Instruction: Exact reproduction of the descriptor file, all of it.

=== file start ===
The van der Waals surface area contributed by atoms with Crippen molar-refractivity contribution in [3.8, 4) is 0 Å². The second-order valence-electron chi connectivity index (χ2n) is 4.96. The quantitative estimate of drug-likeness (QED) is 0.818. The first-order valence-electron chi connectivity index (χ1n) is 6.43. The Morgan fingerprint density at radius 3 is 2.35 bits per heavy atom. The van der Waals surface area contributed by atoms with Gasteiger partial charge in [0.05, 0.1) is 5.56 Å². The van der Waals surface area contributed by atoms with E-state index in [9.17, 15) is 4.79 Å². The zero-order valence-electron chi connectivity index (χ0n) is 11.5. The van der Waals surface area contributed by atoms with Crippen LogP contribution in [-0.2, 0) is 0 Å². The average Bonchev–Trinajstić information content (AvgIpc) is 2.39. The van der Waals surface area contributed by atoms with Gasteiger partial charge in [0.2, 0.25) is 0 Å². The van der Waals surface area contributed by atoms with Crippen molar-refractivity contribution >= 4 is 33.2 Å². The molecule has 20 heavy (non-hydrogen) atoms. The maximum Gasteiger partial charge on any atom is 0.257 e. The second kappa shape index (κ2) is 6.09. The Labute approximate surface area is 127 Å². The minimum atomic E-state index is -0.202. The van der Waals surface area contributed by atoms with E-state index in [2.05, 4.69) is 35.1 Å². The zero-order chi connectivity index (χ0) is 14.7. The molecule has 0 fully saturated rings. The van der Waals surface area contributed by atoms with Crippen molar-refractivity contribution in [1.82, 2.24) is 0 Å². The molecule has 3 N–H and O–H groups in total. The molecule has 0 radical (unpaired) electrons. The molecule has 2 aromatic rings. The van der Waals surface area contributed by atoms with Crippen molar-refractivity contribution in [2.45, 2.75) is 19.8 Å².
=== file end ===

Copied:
The van der Waals surface area contributed by atoms with Crippen molar-refractivity contribution in [3.8, 4) is 0 Å². The second-order valence-electron chi connectivity index (χ2n) is 4.96. The quantitative estimate of drug-likeness (QED) is 0.818. The first-order valence-electron chi connectivity index (χ1n) is 6.43. The Morgan fingerprint density at radius 3 is 2.35 bits per heavy atom. The van der Waals surface area contributed by atoms with Gasteiger partial charge in [0.05, 0.1) is 5.56 Å². The van der Waals surface area contributed by atoms with E-state index in [9.17, 15) is 4.79 Å². The zero-order valence-electron chi connectivity index (χ0n) is 11.5. The van der Waals surface area contributed by atoms with Crippen LogP contribution in [-0.2, 0) is 0 Å². The average Bonchev–Trinajstić information content (AvgIpc) is 2.39. The van der Waals surface area contributed by atoms with Gasteiger partial charge in [0.2, 0.25) is 0 Å². The van der Waals surface area contributed by atoms with Crippen molar-refractivity contribution >= 4 is 33.2 Å². The molecule has 20 heavy (non-hydrogen) atoms. The maximum Gasteiger partial charge on any atom is 0.257 e. The second kappa shape index (κ2) is 6.09. The Labute approximate surface area is 127 Å². The minimum atomic E-state index is -0.202. The van der Waals surface area contributed by atoms with E-state index in [2.05, 4.69) is 35.1 Å². The zero-order chi connectivity index (χ0) is 14.7. The molecule has 0 fully saturated rings. The van der Waals surface area contributed by atoms with Crippen molar-refractivity contribution in [1.82, 2.24) is 0 Å². The molecule has 3 N–H and O–H groups in total. The molecule has 0 radical (unpaired) electrons. The molecule has 2 aromatic rings. The van der Waals surface area contributed by atoms with Crippen molar-refractivity contribution in [2.45, 2.75) is 19.8 Å².